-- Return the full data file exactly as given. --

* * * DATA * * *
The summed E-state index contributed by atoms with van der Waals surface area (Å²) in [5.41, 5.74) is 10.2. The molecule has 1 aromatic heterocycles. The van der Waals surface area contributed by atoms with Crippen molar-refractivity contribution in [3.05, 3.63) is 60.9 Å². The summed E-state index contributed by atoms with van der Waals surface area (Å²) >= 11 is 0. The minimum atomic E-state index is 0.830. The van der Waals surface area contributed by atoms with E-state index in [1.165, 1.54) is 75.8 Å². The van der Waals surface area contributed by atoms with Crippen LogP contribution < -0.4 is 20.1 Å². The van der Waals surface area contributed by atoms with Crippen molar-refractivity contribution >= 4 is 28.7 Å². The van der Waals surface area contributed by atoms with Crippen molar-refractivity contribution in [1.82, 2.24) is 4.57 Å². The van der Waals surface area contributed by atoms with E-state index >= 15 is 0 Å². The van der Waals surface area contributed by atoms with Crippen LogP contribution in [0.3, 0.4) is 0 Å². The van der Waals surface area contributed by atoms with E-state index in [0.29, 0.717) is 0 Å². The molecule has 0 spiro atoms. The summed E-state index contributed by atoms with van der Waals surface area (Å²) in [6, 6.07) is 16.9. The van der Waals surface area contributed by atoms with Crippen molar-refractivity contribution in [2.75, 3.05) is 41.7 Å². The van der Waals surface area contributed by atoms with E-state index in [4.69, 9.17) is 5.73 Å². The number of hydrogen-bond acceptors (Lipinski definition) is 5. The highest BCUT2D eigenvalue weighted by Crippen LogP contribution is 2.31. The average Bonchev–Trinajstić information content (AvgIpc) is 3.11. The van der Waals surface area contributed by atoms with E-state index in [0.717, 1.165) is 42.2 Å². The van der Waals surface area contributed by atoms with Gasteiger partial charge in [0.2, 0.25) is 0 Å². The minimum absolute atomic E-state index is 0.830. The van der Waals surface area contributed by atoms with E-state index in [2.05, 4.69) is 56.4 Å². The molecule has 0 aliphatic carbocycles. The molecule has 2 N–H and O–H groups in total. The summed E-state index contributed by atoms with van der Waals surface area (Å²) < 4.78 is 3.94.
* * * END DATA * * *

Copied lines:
The summed E-state index contributed by atoms with van der Waals surface area (Å²) in [5.41, 5.74) is 10.2. The molecule has 1 aromatic heterocycles. The van der Waals surface area contributed by atoms with Crippen molar-refractivity contribution in [3.05, 3.63) is 60.9 Å². The summed E-state index contributed by atoms with van der Waals surface area (Å²) >= 11 is 0. The minimum atomic E-state index is 0.830. The van der Waals surface area contributed by atoms with E-state index in [1.165, 1.54) is 75.8 Å². The van der Waals surface area contributed by atoms with Crippen LogP contribution < -0.4 is 20.1 Å². The van der Waals surface area contributed by atoms with Crippen molar-refractivity contribution >= 4 is 28.7 Å². The van der Waals surface area contributed by atoms with Crippen molar-refractivity contribution in [1.82, 2.24) is 4.57 Å². The van der Waals surface area contributed by atoms with E-state index >= 15 is 0 Å². The van der Waals surface area contributed by atoms with Crippen LogP contribution in [0.3, 0.4) is 0 Å². The van der Waals surface area contributed by atoms with E-state index in [0.29, 0.717) is 0 Å². The molecule has 0 spiro atoms. The summed E-state index contributed by atoms with van der Waals surface area (Å²) in [6, 6.07) is 16.9. The van der Waals surface area contributed by atoms with Crippen molar-refractivity contribution in [2.75, 3.05) is 41.7 Å². The van der Waals surface area contributed by atoms with E-state index in [4.69, 9.17) is 5.73 Å². The number of hydrogen-bond acceptors (Lipinski definition) is 5. The highest BCUT2D eigenvalue weighted by Crippen LogP contribution is 2.31. The average Bonchev–Trinajstić information content (AvgIpc) is 3.11. The van der Waals surface area contributed by atoms with E-state index in [0.717, 1.165) is 42.2 Å². The van der Waals surface area contributed by atoms with Gasteiger partial charge in [0.2, 0.25) is 0 Å². The minimum absolute atomic E-state index is 0.830. The van der Waals surface area contributed by atoms with E-state index in [2.05, 4.69) is 56.4 Å². The molecule has 0 aliphatic carbocycles. The molecule has 2 N–H and O–H groups in total. The summed E-state index contributed by atoms with van der Waals surface area (Å²) < 4.78 is 3.94.